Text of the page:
The Apollo-11 mission is forever entrenched in history as the Human conquest of the Moon. But very few know the major and historic blunder that the mission committed.
The landing module of the spaceflight was left on the moon with a plaque that reads –
“Here men from the planet Earth first set foot upon the moon, in July 1969 AD. We came in peace for all mankind.“
In one stroke, this plaque has deleted the existence of women not only from the Earth but the whole Universe.
If you find this cynical then let me tell you that in the year 1789 one such humongous blunder was committed when the glorious French revolution culminated in the declaration of the ‘Rights of Man and of the citizens.’ And it took Olympe de Gouges’ ‘Rights of Woman‘ nearly 150 years to become a reality.
Lo, that will bring us back to square one, to the day of the declaration of the rights of men.
As someone threw wisdom at me – Men mean everyone. ‘Those Apollo groups were all men that’s why they wrote so.’ My wise friend simplified my agony.
‘Don’t you see, that exactly is the problem.’
When are we invited?
Throughout my growing up and adulthood, I have remained unsure when ‘he’ includes me and when he excludes me.
Why can’t this be simple like those signs outside restrooms? ‘He‘ for men and ‘she‘ for women. You don’t need to hesitate outside the door, simply find the correct sign and barge in.
This looks simple but actually, it is very complicated.
Invisible ‘she’ in Legal Texts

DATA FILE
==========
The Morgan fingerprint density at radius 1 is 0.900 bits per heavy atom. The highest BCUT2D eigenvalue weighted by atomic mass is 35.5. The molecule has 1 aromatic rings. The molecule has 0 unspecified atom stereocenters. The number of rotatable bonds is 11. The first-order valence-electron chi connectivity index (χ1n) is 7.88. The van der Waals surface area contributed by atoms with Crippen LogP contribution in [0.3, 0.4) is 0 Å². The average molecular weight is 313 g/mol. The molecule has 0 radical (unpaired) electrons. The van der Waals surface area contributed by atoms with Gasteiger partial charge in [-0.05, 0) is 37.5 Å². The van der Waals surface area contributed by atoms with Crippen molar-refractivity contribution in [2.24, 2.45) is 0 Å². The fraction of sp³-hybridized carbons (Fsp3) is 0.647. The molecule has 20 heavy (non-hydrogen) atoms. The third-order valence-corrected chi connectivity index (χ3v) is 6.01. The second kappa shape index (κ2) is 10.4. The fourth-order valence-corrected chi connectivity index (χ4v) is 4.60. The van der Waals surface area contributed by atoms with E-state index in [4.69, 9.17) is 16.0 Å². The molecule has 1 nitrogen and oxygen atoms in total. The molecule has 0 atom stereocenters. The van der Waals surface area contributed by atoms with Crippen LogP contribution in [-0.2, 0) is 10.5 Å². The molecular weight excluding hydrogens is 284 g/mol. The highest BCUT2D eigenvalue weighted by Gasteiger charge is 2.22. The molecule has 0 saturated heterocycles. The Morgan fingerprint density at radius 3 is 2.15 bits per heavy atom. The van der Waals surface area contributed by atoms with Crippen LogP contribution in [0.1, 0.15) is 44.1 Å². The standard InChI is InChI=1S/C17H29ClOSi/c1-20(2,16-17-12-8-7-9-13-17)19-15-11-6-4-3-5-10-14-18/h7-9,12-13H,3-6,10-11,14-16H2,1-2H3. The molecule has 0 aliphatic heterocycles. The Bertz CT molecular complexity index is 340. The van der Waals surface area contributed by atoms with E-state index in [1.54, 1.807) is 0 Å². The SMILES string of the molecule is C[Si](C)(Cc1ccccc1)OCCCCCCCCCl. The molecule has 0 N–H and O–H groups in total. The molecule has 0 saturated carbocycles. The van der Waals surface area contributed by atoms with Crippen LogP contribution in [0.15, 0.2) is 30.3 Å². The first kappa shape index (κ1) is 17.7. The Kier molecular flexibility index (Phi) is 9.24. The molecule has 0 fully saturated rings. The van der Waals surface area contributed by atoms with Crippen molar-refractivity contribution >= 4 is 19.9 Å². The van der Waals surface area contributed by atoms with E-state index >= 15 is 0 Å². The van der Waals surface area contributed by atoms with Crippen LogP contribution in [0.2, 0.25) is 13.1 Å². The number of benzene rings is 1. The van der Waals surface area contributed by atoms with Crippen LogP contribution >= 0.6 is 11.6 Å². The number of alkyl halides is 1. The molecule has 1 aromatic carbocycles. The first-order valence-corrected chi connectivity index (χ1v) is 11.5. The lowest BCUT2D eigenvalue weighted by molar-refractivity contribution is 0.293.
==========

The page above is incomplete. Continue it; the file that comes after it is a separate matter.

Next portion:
In one of my political science lectures, we were discussing various statutes carried forward by the British colonists. The professor was explaining who is competent to contract under the Indian Contract Act, of 1872 – “Every person is competent to contract…according to the law to which he is subject.“
If I agree with my wise friend, then here ‘He‘ includes me. But look around, it is not only me confused by the missing pronouns. Isn’t this reflected in the common perception that women lack business acumen and financial IQ?
Do you know why? Because in this Statute which has been amended so many times, there is not a single illustration where a woman is entering into a contract.
This becomes further complicated when you read Indian Constitution.
Let me come straight to the Right to Equality, the very foundation of our democracy. It declares that the State shall not discriminate against any citizen. And when you trace who is a citizen, then Article 5 clearly words – “. . . every person who has his domicile in the territory of India. . .”
The list is endless, if you open any statute or Act, it is always ‘he‘ perched on the dais.
So, not waiting for the drafters to amend these errors, I took matters into my hand during a lecture I attended on the powers of the President of India.
‘He is the supreme commander of the armed forces,’ the professor explains.
‘Can she apply her discretion in declaring war?’ I interrupt him with pretended query.
‘No, he can only declare on the advice of the Council of Ministers.‘ The professor answers in a calm voice joining this ping-pong of pronouns.
Do you see the complexity in this whole thing? Despite having a woman President in chair presently, we choose to define things as per the words written in the law.
Thus, even if women get equal space, they will still stay invisible because we are invisible in texts. Secondly, interpreting ‘he‘ as both she and he, brings the social conditioning that women cannot have an identity independent of men.
The social conditioning resulting from invisible pronouns
The irony is that this social conditioning is so smooth that even we, women, are hesitant to claim that space even if it is given to us. It is like entering the hall and occupying the corner-most seat even if you are the only one in the room.